Hot-Side Aeration (HSA) is the introduction of oxygen in the form of air into hot wort anywhere in the brewing process prior to fermentation. Oxygen is not desired in hot wort because it can combine with lipids, melanoidins, tannins, and other elements to produce undesirable compounds, which can stay in the wort through fermentation, ending up in the finished beer and promoting staling. See lipids, melanoidins, staling, and tannins. Whereas oxidized lipids can make beer taste slightly rancid and give it a pronounced flavor of wet cardboard, oxidized melanoidins can cause finished beer to take on sherry-like flavors (the latter can be desirable in deliberately aged beer, but not in fresh beer). Other oxidation products may slowly break down in the beer, freeing oxygen to transform alcohol into sweetish-tasting aldehydes, giving flavors of toffee and almond. Golden worts will tend to be darkened. Paradoxically, although oxygen in hot wort is detrimental to beer quality, oxygen in cold wort at the beginning of fermentation is essential for the yeast’s aerobic growth phase. See aeration. Fortunately, there is no “cold-side” aeration because of two opposing correlations: The oxidation rate increases with temperature, but the ability of a solution to dissolve oxygen decreases with temperature. This means that very hot wort does not contain enough oxygen for oxidation, whereas oxygen-rich wort at the beginning of fermentation is too cold to permit oxidation. Thus, HSA is a problem only in a temperature band somewhere below the kettle boil and above the heat-exchange temperature. The exact temperature interval in which HSA is a potential problem, however, is a topic of much debate among brewers. But most experts agree that the mash temperature is within the danger zone. Excessive stirring of the mash, therefore, too much splashing during recirculation, and any air pickup during the mash transfer from the mash tun to the lauter tun are among the most likely vectors, along with long hot stands for wort before it is sent to fermentation. All this concern about HSA has led to some fairly extreme measures, such as mash mixing in closed vessels that have been purged of air. However, some traditional breweries, from England to the Czech Republic, do not see hot-side aeration as a quality problem at all. Some aldehydes can be pleasant in certain British ales, and several prominent Czech brewers, using open grants to collect wort from the lauter tun, see the darkened beer color and flavor developments as positive attributes in their beers.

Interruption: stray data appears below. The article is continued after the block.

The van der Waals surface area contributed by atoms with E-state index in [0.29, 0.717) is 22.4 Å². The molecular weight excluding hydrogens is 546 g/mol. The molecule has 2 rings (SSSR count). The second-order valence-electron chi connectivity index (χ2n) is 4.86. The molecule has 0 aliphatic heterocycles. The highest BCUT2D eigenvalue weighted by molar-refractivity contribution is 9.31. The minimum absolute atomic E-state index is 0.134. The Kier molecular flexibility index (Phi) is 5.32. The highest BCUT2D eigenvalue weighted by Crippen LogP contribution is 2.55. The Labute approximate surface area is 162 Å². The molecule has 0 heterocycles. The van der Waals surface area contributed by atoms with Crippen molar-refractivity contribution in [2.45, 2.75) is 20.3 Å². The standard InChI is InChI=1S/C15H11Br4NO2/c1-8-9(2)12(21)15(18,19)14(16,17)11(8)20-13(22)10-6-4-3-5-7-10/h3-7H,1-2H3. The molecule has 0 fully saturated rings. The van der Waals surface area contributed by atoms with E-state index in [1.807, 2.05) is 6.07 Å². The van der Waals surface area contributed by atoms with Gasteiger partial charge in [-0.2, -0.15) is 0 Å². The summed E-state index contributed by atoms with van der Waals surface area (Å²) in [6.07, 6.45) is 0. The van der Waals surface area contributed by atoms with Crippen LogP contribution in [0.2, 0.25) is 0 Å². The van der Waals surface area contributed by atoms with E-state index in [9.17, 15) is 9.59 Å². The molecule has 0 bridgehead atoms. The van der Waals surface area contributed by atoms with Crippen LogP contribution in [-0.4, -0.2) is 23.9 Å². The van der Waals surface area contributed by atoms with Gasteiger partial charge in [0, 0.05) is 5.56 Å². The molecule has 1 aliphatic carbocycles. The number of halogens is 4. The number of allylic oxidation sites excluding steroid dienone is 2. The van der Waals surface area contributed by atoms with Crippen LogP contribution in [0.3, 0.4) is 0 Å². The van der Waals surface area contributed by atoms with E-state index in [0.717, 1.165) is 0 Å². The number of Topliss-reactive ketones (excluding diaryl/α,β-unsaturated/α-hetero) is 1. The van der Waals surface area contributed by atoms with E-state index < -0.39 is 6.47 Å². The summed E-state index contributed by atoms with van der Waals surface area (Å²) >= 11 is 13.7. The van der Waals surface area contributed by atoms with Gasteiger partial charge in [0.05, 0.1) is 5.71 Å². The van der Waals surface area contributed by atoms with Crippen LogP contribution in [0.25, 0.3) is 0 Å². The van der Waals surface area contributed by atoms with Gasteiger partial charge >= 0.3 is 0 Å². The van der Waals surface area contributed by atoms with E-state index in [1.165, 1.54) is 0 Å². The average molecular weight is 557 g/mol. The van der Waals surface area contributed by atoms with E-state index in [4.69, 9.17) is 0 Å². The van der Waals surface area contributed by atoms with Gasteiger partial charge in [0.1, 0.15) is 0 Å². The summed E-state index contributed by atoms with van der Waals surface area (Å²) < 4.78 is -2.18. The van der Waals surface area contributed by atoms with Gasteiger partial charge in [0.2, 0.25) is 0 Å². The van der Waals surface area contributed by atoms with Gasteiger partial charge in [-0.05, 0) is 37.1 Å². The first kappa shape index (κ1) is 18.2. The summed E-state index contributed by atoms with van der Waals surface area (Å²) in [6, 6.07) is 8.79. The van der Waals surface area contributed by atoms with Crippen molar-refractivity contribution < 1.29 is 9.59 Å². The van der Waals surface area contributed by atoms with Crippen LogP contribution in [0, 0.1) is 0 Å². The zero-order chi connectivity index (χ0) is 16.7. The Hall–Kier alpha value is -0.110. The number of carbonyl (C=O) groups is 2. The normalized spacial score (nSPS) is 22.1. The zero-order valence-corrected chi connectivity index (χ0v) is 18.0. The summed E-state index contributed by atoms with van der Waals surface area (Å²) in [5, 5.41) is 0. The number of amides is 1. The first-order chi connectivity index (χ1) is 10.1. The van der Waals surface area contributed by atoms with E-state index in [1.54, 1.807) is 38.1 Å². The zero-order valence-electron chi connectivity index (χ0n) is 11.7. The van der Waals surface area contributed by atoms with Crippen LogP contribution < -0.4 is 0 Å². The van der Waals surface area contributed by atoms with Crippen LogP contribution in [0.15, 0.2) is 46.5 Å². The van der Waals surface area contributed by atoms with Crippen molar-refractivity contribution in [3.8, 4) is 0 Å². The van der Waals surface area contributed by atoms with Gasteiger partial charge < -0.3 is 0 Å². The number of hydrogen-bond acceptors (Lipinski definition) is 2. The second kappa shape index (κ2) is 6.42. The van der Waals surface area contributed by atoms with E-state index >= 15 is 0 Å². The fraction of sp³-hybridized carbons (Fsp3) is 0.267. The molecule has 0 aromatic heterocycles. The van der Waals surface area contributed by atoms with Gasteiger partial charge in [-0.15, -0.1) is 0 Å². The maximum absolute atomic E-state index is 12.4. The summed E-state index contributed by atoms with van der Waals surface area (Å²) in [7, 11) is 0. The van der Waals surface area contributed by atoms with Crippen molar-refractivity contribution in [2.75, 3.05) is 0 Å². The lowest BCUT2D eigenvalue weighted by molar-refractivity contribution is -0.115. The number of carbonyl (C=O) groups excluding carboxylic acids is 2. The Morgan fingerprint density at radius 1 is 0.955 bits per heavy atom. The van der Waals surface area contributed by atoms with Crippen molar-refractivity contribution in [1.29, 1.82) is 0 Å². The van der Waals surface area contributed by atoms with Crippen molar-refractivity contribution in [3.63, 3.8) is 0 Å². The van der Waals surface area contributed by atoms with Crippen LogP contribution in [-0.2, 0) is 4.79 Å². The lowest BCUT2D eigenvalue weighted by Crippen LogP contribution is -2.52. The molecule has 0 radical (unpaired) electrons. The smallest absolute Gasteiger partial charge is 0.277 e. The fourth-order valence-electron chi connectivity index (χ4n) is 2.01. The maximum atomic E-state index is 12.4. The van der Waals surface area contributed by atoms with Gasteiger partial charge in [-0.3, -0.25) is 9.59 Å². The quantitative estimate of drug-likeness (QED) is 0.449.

See also grant.